Two exemplary methods of game play utilizing the concepts and components discussed above are outlined in the paragraphs below. The games may be played by multiple players, each of which chooses a player mover for movement on the game board. As described in greater detail below, the first method involves collecting jewels to attach to the player-wearable play jewelry. The second method involves attempting to guess the jewel and the jewel thief on two tiles that are concealed from view by the players.
In the first method, the tiles with play jewel indicia are mixed and arranged on the game board prior to game play such that a predetermined number of such tiles are placed on at least some of the location spaces on game board 12. The number of tiles, and the particular location spaces, may be designated in a set of rules that accompany the game. The tiles are placed face down in location spaces 30 so that the tiles are indistinguishable from each other, the play jewels are placed in the jewel box, and pieces of play jewelry 60, 62 are distributed among the players according to player mover color. The pieces of play jewelry may be worn by the players during the game.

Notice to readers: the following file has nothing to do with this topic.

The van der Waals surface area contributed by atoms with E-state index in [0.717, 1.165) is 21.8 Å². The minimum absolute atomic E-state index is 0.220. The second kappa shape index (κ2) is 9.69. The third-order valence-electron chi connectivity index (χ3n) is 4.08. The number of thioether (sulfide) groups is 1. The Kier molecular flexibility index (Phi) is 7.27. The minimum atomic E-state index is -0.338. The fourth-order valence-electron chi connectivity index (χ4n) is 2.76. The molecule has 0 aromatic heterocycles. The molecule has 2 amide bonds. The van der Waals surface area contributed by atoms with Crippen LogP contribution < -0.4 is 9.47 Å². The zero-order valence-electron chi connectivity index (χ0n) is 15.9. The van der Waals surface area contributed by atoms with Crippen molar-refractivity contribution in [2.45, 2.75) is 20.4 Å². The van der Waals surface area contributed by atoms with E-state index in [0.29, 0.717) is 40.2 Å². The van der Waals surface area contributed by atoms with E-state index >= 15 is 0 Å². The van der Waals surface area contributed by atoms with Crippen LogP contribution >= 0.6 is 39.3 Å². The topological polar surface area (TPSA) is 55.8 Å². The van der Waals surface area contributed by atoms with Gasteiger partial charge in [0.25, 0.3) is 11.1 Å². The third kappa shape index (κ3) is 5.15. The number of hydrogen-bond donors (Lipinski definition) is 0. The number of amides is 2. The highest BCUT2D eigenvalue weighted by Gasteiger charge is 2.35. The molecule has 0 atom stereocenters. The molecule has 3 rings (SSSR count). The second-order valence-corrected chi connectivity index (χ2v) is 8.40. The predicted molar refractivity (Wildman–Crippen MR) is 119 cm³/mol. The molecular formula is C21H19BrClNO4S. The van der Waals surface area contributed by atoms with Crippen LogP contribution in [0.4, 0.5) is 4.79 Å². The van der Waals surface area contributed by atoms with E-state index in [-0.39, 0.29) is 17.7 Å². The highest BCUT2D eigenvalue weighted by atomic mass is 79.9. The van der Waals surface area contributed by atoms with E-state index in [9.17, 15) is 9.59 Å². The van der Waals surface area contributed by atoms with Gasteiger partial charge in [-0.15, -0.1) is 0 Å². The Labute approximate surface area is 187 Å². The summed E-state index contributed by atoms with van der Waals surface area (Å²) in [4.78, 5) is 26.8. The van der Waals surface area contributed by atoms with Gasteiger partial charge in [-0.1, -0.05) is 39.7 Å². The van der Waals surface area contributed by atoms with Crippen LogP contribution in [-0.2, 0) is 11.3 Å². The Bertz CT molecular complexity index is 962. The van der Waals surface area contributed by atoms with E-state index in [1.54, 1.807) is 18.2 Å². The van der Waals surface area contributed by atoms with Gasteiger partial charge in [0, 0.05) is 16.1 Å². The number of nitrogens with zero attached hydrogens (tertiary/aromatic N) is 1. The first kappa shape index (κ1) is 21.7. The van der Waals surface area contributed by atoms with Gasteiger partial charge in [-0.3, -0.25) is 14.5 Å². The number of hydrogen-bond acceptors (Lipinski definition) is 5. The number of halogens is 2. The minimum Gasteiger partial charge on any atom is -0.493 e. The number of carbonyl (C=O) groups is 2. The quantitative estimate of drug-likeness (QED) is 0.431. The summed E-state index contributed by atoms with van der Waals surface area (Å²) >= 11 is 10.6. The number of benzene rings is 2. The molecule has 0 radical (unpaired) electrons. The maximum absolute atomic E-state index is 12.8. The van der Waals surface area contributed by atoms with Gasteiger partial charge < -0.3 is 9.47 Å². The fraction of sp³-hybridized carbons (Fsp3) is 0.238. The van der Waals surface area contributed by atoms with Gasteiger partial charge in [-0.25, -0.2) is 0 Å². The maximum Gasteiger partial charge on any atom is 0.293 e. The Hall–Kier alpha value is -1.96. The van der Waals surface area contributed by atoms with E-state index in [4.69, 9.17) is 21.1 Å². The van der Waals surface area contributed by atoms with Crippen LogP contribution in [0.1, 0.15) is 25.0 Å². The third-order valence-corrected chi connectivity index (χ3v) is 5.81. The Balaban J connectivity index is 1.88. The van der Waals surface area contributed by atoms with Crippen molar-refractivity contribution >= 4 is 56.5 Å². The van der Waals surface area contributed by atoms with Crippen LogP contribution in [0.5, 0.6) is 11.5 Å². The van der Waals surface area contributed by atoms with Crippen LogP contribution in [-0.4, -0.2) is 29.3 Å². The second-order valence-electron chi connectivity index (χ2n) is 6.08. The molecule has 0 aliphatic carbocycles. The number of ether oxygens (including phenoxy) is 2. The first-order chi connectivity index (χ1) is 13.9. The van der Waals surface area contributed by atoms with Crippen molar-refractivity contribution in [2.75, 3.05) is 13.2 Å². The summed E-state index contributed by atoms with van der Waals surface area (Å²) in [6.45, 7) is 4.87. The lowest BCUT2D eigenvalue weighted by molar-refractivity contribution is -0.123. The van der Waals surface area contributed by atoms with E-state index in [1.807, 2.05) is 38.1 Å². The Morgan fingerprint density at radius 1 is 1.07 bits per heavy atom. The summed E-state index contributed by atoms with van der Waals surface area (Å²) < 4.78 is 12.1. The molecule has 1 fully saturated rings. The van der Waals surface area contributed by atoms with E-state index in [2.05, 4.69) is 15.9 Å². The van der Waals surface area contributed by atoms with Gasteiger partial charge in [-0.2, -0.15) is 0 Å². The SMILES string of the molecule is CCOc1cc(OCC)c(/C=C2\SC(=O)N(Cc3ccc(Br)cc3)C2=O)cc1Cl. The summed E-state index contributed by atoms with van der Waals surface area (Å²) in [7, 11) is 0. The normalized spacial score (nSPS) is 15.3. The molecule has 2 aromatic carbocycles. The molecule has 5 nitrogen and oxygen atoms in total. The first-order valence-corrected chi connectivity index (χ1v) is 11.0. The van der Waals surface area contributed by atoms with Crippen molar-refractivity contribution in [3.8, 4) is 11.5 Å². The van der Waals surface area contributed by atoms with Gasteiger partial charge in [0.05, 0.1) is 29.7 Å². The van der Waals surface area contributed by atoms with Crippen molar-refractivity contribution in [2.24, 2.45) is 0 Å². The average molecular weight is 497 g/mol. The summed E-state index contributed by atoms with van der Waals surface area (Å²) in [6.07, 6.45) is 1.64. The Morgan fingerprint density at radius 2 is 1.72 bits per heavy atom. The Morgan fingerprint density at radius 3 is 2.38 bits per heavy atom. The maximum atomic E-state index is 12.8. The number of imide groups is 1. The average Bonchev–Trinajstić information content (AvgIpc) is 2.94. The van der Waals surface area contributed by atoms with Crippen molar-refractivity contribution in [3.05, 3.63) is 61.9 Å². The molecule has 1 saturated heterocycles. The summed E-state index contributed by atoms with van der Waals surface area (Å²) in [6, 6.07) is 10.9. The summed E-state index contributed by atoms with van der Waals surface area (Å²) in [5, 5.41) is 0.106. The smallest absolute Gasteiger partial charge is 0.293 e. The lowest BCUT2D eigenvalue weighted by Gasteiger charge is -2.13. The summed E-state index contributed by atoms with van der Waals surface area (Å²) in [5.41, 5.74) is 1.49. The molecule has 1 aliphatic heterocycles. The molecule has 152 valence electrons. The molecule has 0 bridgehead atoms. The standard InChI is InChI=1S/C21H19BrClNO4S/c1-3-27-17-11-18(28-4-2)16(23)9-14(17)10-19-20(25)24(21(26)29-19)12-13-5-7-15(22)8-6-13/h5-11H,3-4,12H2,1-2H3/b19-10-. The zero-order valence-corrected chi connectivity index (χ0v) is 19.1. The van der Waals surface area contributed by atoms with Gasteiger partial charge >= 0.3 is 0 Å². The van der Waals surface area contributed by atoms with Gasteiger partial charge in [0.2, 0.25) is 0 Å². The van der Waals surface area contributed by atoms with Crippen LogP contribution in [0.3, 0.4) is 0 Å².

Play proceeds with players taking turns rolling die 16 and moving their player movers from start space 34 among the various rooms and surrounding grounds of the mansion. When a player moves a mover into a location space that includes tiles, one tile is selected and turned over. If the tile indicates a play jewel that corresponds in color to the player's player mover, the play jewel corresponding to that depicted on the tile is removed from the jewel box and attached to a piece of the player's play jewelry. If the tile indicates a play jewel of a different color, the tile is replaced.